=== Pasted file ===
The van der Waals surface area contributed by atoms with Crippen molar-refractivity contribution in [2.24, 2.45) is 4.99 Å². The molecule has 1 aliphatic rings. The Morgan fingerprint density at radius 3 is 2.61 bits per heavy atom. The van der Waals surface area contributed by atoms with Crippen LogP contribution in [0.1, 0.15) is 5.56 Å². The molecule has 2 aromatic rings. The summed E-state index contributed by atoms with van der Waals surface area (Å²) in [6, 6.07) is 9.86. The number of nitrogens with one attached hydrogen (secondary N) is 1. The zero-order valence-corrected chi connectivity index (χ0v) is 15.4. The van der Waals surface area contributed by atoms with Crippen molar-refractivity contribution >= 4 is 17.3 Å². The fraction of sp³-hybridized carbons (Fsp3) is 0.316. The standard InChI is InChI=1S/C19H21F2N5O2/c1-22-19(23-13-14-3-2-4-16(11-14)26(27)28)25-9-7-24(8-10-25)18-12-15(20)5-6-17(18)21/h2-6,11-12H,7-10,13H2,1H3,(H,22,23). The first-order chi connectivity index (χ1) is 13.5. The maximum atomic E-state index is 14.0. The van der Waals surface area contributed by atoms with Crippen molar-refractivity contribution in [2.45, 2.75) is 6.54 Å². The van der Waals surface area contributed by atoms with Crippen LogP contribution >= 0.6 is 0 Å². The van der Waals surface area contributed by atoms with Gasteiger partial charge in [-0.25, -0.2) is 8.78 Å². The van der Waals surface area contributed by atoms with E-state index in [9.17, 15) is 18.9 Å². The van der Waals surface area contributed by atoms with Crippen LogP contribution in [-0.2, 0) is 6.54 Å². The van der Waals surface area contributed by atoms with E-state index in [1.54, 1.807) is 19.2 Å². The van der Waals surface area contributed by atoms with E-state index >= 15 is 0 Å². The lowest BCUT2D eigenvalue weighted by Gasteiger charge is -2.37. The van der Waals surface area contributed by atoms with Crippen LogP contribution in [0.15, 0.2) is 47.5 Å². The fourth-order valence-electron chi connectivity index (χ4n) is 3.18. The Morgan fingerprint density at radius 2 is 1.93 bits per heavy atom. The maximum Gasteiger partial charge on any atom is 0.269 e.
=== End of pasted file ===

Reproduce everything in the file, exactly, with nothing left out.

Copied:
The van der Waals surface area contributed by atoms with Crippen molar-refractivity contribution in [2.24, 2.45) is 4.99 Å². The molecule has 1 aliphatic rings. The Morgan fingerprint density at radius 3 is 2.61 bits per heavy atom. The van der Waals surface area contributed by atoms with Crippen LogP contribution in [0.1, 0.15) is 5.56 Å². The molecule has 2 aromatic rings. The summed E-state index contributed by atoms with van der Waals surface area (Å²) in [6, 6.07) is 9.86. The number of nitrogens with one attached hydrogen (secondary N) is 1. The zero-order valence-corrected chi connectivity index (χ0v) is 15.4. The van der Waals surface area contributed by atoms with Crippen molar-refractivity contribution >= 4 is 17.3 Å². The fraction of sp³-hybridized carbons (Fsp3) is 0.316. The standard InChI is InChI=1S/C19H21F2N5O2/c1-22-19(23-13-14-3-2-4-16(11-14)26(27)28)25-9-7-24(8-10-25)18-12-15(20)5-6-17(18)21/h2-6,11-12H,7-10,13H2,1H3,(H,22,23). The first-order chi connectivity index (χ1) is 13.5. The maximum atomic E-state index is 14.0. The van der Waals surface area contributed by atoms with Crippen molar-refractivity contribution in [2.45, 2.75) is 6.54 Å². The van der Waals surface area contributed by atoms with Crippen LogP contribution >= 0.6 is 0 Å². The van der Waals surface area contributed by atoms with Gasteiger partial charge in [-0.25, -0.2) is 8.78 Å². The van der Waals surface area contributed by atoms with E-state index in [9.17, 15) is 18.9 Å². The van der Waals surface area contributed by atoms with Crippen LogP contribution in [-0.2, 0) is 6.54 Å². The van der Waals surface area contributed by atoms with E-state index in [1.54, 1.807) is 19.2 Å². The van der Waals surface area contributed by atoms with E-state index >= 15 is 0 Å². The lowest BCUT2D eigenvalue weighted by Gasteiger charge is -2.37. The van der Waals surface area contributed by atoms with Crippen LogP contribution in [0.15, 0.2) is 47.5 Å². The fourth-order valence-electron chi connectivity index (χ4n) is 3.18. The Morgan fingerprint density at radius 2 is 1.93 bits per heavy atom. The maximum Gasteiger partial charge on any atom is 0.269 e.